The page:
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Angry residents hit out at plan to build 1400 homes in Whitstable

Residents in Whitstable are unhappy with plans unveiled to build 1400 homes in the Canterbury City Council Local Plan for 2040.

Council bosses say the proposition intends to revitalise the Canterbury District with new homes, schools and community infrastructure.

The controversial development has been included in this plan in Brooklands Farm next to South Street and would see the 195-acre of greenery torn up for homes, which has divided the community.

A local group has been set up called ‘Save Brooklands Farmlands‘ and has accumulated over 300 members in just five days.

Like the also recently set up ‘Save the Blean‘ group, who we spoke to here, their aim is to come together as a community and prevent the development that “will impact on the volume of traffic in the area, essentially creating a new route into/out of Whitstable and will mean radically altering the road layout”.

Group member and resident Linda Bennett, said: “We must fight back, these plans are destroying fields, wildlife etc. There has been no thought of traffic, sewage, amenities or local residents.”

Moi Poulton and Ali Tappenden are leading the Facebook group against the development. Ms Pulton says residents are “losing all the countryside around Whitstable”.

It just feels like Whitstable is getting hammered – Moi Poulton

Ms Tappenden added: “The town is struggling already with water, sewage, roads, doctors, all sorts of things. The traffic is hopeless”.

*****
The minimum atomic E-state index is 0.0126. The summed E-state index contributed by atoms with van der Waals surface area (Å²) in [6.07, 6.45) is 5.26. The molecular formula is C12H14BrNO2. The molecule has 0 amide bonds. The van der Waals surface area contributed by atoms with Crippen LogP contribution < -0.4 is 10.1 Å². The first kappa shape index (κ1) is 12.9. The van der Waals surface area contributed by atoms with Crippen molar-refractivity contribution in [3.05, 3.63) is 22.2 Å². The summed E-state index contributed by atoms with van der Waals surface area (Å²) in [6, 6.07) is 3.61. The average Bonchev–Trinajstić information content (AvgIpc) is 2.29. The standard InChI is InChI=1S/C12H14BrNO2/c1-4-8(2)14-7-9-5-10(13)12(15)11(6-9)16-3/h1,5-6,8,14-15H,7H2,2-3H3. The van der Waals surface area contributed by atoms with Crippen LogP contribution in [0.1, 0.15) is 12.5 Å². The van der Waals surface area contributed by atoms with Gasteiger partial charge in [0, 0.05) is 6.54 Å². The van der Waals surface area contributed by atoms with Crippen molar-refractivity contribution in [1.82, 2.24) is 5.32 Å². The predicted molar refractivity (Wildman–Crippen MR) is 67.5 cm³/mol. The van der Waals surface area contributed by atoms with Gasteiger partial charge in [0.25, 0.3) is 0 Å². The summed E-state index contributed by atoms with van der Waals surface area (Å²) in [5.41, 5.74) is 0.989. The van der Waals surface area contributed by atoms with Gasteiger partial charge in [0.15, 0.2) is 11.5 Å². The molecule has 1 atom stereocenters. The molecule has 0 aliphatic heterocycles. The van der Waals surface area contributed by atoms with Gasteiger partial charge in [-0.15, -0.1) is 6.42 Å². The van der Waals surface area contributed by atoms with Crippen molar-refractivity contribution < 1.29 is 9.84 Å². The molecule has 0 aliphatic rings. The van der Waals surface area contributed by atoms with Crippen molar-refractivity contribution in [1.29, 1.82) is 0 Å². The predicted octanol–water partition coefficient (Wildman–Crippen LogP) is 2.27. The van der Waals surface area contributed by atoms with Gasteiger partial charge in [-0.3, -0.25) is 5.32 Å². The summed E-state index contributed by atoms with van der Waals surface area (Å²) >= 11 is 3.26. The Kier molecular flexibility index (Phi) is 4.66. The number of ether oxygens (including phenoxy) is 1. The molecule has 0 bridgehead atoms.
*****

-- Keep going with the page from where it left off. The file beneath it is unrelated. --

She added that at a recent public meeting about the development, a local GP spoke out and claimed that another 31 GPs would be needed just to provide the same level of service that is being provided now if the 1400 houses are built.

Ms Poulton went on to reminisce about the ancient woodland that resides in Whitstable called Convict Wood and said: “I can’t imagine they’re going to survive this build.”

Another hot topic is the sewage – Moi Poulton

One of the main concerns brought up from residents is the existing issue of sewage being dispensed in Whitstable and that this new development would only exacerbate this issue.

Group member Ms Bennett, said: “We can’t allow more sewage going into the sea.”

In a statement from SOS Whitstable, who are a local group fighting against sewage pollution in Kent, they said: “This development could add up to 420 tonnes of water and sewage into the system every day and, even if measures are taken to reduce this number, it will still have a huge impact on our ability to treat sewage.”

We must conclude that this new development will only serve to increase sewage pollution in Whitstable. – SOS Whitstable

Regarding the existing sewage issues that Whitstable is facing Jon Yates, Southern Water’s Pathfinder Delivery Lead, said: “We have spent £25 million to upgrade and optimise our Swalecliffe Wastewater Treatment Works. We’re also continuing to roll out a range of sustainable drainage schemes including the installation of more than 1,000 free, slow drain water butts on homes, as well as the introduction of rain guards and tree pits to divert or slow the flow of water entering our sewers.”

Nature is not considered by any of the councils or developers – Tracey Neale

In a statement from the council, Robert Davies said: “The proposed development at Whitstable is in the draft Local Plan that is currently out to public consultation. We welcome views on that proposal and on everything else contained within the draft plan.”

He added that the public are being consulted with comments being able to be submitted by residents by Monday, June 3.

“We have already held three public information sessions for people to come and talk to us about the draft Local Plan, and a fourth has now been added to the calendar”. This public information session will be held at the Canterbury Westgate Hall on Tuesday 21 May 2024 between 18:30 and 8.30pm.

“The meeting is designed for residents to for people to ask questions, raise their concerns or offer their support less formally and more privately.”